Posted May 2006
Quick Guide: May through August in Oregon
Depending on what region you're visiting—the hot south or the
more temperate north—summer can be either dry and hot, or more
humid and hot. But either way, you'll likely be plenty warm,
so pack for the weather.
In the northern most Willamette Valley, rain is still a very
real possibility through the summer, so you'll also want to consider
something rain-proof, even if you don't end up needing it. It's
best to be prepared, however.
What to pack
Layers are always a solid choice for any Oregon trip. Mornings
and evenings tend to be cool, even in the more desert-like
south, and sweaters and jackets are a good idea. During the
day, wear loose-fitting, casual clothing. There's no need
for dressing up, or heels. Remember that you'll be visiting
mostly rural, agricultural areas that are sometimes accessible
only by dirt or gravel roads, and doing a fair amount of
walking to and from the vineyards and tasting rooms sometimes.
Wear comfortable shoes, and a variety of clothing, like a
short sleeve shirt, linen pants or khakis (shorts are fine,
but you'll feel most comfortable in longer, non-cut-off versions),
and bring along a jacket if things cool off.
As in most of the West Coast, there's rarely an occasion you'll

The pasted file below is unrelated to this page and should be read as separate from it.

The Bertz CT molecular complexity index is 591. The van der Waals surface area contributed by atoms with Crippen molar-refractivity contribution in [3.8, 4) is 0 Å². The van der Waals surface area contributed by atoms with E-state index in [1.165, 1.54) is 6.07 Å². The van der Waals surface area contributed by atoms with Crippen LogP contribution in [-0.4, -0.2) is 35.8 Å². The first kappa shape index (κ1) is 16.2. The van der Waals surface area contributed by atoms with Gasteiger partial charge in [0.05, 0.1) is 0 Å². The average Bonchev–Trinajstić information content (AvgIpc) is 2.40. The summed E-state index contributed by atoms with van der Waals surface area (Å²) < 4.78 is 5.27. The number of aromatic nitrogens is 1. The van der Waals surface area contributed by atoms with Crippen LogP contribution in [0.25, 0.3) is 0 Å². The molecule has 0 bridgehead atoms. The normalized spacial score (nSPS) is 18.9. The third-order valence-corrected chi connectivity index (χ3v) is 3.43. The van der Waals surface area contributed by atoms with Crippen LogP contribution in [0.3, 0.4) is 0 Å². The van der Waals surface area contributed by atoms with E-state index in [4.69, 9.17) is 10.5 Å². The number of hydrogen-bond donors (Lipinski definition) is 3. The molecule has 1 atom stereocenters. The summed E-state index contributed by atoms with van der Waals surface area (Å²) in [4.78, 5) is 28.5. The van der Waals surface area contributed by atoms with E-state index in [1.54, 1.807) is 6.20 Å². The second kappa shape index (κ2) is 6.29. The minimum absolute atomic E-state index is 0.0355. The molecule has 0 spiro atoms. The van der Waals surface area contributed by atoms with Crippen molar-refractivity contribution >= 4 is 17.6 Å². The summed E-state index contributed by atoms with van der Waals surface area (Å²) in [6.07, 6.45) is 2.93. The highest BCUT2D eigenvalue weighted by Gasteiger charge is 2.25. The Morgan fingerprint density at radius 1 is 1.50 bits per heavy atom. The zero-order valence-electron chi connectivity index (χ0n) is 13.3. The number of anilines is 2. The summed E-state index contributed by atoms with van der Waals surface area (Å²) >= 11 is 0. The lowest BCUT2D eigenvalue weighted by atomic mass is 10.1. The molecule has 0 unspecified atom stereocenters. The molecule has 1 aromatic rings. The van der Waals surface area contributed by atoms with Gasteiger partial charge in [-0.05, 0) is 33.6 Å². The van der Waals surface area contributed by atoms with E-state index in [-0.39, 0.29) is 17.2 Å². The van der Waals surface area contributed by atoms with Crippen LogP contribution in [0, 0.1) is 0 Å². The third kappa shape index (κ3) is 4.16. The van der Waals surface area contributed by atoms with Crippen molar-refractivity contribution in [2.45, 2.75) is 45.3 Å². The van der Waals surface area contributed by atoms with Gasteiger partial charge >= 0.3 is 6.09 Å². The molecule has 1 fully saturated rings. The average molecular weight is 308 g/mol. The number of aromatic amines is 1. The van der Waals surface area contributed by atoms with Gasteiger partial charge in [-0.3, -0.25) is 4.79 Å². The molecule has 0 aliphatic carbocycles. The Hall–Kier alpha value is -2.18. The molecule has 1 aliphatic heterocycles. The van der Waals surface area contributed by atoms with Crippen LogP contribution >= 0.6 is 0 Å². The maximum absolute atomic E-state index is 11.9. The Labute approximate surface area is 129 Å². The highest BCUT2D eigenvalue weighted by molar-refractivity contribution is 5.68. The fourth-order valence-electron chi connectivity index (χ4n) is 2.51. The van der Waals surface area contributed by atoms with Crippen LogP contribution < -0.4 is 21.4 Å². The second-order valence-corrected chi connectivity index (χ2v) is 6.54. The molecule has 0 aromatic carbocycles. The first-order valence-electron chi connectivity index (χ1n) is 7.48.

need a tie or sport jacket. Even the most sophisticated restaurants
usually welcome diners dressed in pretty much anything appropriate
for a casual office environment: slacks and a sweater, a comfortable
skirt, pants, whatever—though for really upscale dining its
best to avoid jeans if possible.
The People You'll Meet
The folks in Oregon are some of the friendliest, most welcoming
in Wine Country. Despite the popularity of Pinot Noir from
this region (and its prices!) most folks at the wineries
are eager for tourists and will go out of their way to accommodate
new comers. Ask around for great dining tips, an offbeat
attraction or which other wineries in the region you should
visit. You'll likely get a knowledgeable, friendly answer.
Like other emerging wine regions, members of the winemaker's
family, or the winemaker themselves, may be pouring for you.
Be sure to ask plenty of questions. Most other tasters visiting
in Oregon's wine regions are still learning about wine themselves
(unlike some other wine regions) and are eager to find out
more about their favorite pours.
Mornings and evenings can be cool, but daytime temperatures can
range anywhere from the high 70's all the way to the 100's.
Inland areas tend to be hotter and drier, as are regions further
south. Humidity can be a factor in the northern most regions,
as well as along the coast.